FCC and DOJ decisions on T-Mobile-Sprint merger reportedly at least another month away

claure-legere-tmobile-sprint-merger

T-Mobile and Sprint are awaiting the FCC and Department of Justice’s decision on whether or not their merger will be permitted, and according to a new report, the wait could take a bit longer.

A decision on the T-Mobile-Sprint merger from the FCC and DOJ “won’t be made for at least another month or possibly longer”, according to Fox Business. It’s said that the DOJ is paying close attention to this horizontal merger and whether it could raise prices for consumers and reduce competition. The report adds that T-Mo and Sprint’s merger has been okayed by the White House’s economic and national security policy makers with regard to competing with other countries, including China, in 5G.

Meanwhile, a new report from The New York Post claims that DOJ staffers are “not impressed” with T-Mobile and Sprint’s touted features of the merger. The group that are allegedly not impressed is said to include Makan Delrahim, who is the DOJ’s antitrust head.

One of T-Mobile and Sprint’s promises that has reportedly failed to impress the DOJ staffers is the commitment that New T-Mobile will offer the same or better rate plans at current or lower prices than those offered by T-Mo and Sprint for at least three years after the merger. The DOJ reportedly thinks of that as a weak promise compared to AT&T’s pledge not to black out its programming on rival platforms for seven years.

T-Mobile and Sprint have said that they expect their merger to be approved in the first half of 2019. The FCC is currently on day 121 of the its informal 180-day shot clock for its review of the deal.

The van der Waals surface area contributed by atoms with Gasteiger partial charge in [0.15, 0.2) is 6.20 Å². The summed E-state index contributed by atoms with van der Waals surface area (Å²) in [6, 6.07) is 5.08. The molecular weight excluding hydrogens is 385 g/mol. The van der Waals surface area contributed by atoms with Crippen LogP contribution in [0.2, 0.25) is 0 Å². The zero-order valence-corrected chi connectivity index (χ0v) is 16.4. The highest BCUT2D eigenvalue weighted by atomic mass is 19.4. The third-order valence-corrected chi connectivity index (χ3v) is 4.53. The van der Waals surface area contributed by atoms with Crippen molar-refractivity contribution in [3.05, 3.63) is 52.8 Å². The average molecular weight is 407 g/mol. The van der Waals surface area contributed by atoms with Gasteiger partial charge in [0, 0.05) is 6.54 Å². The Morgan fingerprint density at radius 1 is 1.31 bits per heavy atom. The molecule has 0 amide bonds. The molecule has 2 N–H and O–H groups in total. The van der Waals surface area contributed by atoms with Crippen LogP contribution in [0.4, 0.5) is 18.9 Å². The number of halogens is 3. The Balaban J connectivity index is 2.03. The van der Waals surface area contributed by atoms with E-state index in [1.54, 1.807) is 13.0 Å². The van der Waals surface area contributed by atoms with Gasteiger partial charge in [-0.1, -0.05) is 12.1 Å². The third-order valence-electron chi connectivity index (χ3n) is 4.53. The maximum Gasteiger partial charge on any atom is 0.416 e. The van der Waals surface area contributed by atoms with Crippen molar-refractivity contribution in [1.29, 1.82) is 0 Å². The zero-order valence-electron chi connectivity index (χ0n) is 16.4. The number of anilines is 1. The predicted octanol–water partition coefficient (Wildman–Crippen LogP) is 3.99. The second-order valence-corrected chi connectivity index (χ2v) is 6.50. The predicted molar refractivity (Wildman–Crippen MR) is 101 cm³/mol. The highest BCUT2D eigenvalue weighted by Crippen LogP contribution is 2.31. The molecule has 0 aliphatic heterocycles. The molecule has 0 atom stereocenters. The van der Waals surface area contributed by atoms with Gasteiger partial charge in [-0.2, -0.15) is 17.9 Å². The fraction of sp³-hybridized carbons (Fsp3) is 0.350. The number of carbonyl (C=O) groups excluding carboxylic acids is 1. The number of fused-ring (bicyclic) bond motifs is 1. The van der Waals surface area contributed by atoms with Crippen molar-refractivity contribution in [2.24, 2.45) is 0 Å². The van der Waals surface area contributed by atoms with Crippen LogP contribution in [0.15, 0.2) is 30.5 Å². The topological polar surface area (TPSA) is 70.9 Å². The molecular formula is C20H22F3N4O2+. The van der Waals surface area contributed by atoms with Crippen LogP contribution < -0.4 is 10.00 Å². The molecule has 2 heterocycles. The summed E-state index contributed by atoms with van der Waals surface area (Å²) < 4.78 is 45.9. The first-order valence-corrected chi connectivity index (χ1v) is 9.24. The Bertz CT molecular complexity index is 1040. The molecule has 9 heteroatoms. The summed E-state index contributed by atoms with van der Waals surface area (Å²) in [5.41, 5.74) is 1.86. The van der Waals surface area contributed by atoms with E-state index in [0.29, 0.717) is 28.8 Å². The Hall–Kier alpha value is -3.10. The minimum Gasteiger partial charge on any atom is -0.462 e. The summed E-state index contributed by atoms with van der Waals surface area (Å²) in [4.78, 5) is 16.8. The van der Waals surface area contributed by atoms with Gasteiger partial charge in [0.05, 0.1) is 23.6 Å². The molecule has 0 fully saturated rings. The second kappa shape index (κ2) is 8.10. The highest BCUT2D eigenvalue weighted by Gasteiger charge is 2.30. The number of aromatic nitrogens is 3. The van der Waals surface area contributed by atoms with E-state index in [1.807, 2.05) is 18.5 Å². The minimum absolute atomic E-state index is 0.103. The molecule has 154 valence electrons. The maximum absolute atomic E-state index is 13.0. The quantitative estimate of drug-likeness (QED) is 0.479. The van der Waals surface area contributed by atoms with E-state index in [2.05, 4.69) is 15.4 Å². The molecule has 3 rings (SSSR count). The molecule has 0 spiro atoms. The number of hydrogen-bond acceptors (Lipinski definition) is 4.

Sources: Fox Business, The New York Post

Tags: , , ,

  • Trevnerdio

    The “180-day” that they’re already 250+ days into? Sounds like government work!

    • riverhorse

      Just like sports, turning one hour into three with clock stoppages. Hopefully no two minute warning.
      More importantly, hope they give TMo a chance to amend any concerns they have; instead of proposal is final-no changes, ditto final decision.

  • mikeZo6

    FCC and DoJ look at Tmobile policy

    CHECK THIS OUT FOUND ON TMOBILE OPEN INTERNET (DATA) POLICY

    Your plan includes access to the technologies, features, and services that you purchased when you activated your account. You may have temporary access to new services while they are being tested or made available for purchase. Temporary access to some new technologies, services, or features ( 5G) may provide noticeable benefits, like significantly increased speeds. Your temporary access may end at any time, but we may begin offering access for purchase. For example, T‑Mobile is leading the industry in introducing new messaging capabilities which allow you to send larger file attachments and have bigger chat groups. T‑Mobile initially gave some users access to this new messaging service whether they had a data plan or not; but going forward, you may need to have a data plan or feature to use this new type of messaging and the data used to send and receive them may count towards your data allotments and the prioritization threshold for heavy data users.

  • kanakamaoli

    Simple… one up At&t and say you won’t increase prices for 10 years and keep it to where we can keep our current plans to access 5G or if there is a cheaper option? Give us the option to move to this plan